In February 2020, coinvestigators Dr Chelsea Sambells and Dr Elisabeth Möckli received a grant from the Swiss National Science Foundation SPARK Fund for their twelve-month project Humanitarian Action and Translation. Hosted by the Faculty of Translation and Interpreting at the University of Geneva, this project investigates the strategic connection between translation and humanitarian action by exploring the language practices and policies developed by Swiss agencies within a major child evacuation to Switzerland during the Second World War.
From 1940 to 1942, a coalition of Swiss charities evacuated thousands of children from Nazi-occupied France and Belgium to Switzerland for temporary periods. Due to the increasing scope and popularity of the evacuations, the Swiss Red Cross (SRC) and Swiss government joined the efforts in January 1942. This new ‘Kinderhilfe’ organisation successfully mobilised the established SRC infrastructure to become increasingly efficient and effective. However, the Swiss government’s serious concerns about maintaining neutrality in light of this major humanitarian initiative prompted it to intervene. From 1942 onwards, the SRC had to comply with a number of governmental directives and decisions. It is during this precise moment that the SRC’s and Swiss administration’s translation and multilingual practices became intertwined; the ‘non-governmental’ (NGOs) and governmental translation practices and policies of these two institutions were brought together and shaped, driven by various wartime political and economic considerations.
The goal of this project is to use this microhistory as an avenue into investigating the critical connection between translation policies and humanitarian action within modern warfare. By combining the emerging field of Translation Studies and historical methods of archival research into a rigorous interdisciplinary study, this project will, for the first time, provide an innovative lens into a) the interplay of governmental and non-governmental institutional translation within targeted humanitarian action, b) Swiss translation policies and their affect upon the practical realities of mass child evacuations in war, and, c) the role Swiss neutrality played in determining language and translation policies in the Second World War.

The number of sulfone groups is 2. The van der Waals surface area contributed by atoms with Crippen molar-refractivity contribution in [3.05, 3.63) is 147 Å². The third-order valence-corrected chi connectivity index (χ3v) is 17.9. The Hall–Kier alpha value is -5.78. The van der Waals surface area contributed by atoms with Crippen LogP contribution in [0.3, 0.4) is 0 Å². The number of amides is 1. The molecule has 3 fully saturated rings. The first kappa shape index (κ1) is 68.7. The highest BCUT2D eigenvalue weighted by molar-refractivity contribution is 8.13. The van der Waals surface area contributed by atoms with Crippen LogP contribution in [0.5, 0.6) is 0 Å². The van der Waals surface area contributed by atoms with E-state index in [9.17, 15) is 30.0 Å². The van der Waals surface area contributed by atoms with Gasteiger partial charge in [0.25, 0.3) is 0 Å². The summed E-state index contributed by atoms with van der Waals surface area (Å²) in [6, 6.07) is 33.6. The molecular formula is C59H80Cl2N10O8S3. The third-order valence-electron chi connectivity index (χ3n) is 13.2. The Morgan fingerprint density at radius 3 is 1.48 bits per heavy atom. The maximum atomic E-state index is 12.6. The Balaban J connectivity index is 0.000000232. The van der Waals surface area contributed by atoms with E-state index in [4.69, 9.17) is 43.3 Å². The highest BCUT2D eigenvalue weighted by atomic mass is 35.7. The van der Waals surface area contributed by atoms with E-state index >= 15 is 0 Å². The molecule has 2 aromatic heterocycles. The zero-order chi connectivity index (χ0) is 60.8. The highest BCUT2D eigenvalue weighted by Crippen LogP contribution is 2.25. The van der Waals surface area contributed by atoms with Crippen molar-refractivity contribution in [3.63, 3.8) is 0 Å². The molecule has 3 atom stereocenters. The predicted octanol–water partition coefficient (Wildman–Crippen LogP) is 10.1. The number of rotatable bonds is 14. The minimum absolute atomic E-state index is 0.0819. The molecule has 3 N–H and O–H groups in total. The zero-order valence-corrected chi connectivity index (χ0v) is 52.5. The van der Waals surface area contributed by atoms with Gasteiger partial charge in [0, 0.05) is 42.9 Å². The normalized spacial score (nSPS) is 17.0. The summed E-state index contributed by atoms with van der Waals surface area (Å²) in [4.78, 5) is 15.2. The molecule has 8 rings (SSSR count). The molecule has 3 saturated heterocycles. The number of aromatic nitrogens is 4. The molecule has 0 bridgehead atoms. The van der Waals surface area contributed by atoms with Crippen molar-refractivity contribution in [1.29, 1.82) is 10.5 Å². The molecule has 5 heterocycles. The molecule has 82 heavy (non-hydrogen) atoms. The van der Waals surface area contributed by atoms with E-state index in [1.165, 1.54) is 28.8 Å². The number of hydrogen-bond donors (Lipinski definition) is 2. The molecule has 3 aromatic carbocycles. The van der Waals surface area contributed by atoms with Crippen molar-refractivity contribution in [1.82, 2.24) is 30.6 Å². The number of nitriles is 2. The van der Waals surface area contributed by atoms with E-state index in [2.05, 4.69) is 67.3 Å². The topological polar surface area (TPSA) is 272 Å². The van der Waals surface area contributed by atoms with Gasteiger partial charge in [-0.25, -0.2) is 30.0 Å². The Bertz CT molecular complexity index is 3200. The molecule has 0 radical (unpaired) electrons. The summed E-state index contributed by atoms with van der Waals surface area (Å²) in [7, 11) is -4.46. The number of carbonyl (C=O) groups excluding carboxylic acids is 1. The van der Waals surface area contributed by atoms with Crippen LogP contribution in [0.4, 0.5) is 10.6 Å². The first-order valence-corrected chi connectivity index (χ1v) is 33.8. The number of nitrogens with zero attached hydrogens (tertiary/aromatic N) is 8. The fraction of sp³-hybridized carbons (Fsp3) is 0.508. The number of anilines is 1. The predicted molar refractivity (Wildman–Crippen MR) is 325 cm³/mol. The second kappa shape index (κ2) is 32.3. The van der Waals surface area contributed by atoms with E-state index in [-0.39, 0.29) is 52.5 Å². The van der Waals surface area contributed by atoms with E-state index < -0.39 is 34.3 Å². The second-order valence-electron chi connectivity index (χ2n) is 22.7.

The coinvestigators are interdisciplinary scholars. Dr Chelsea Sambells (University of Huddersfield) is a historian of the Second World War and Holocaust with expertise in refugees, children’s history and the history of humanitarianism. Dr Elisabeth Möckli (University of Fribourg and Geneva) researches translation history in relation to political discourse including propaganda and mass media, with focus on the Second World War. This interdisciplinary and innovative project will consult five national archives to generate three peer-reviewed articles, a project website and, they hope, an international workshop in Geneva in the summer of 2021.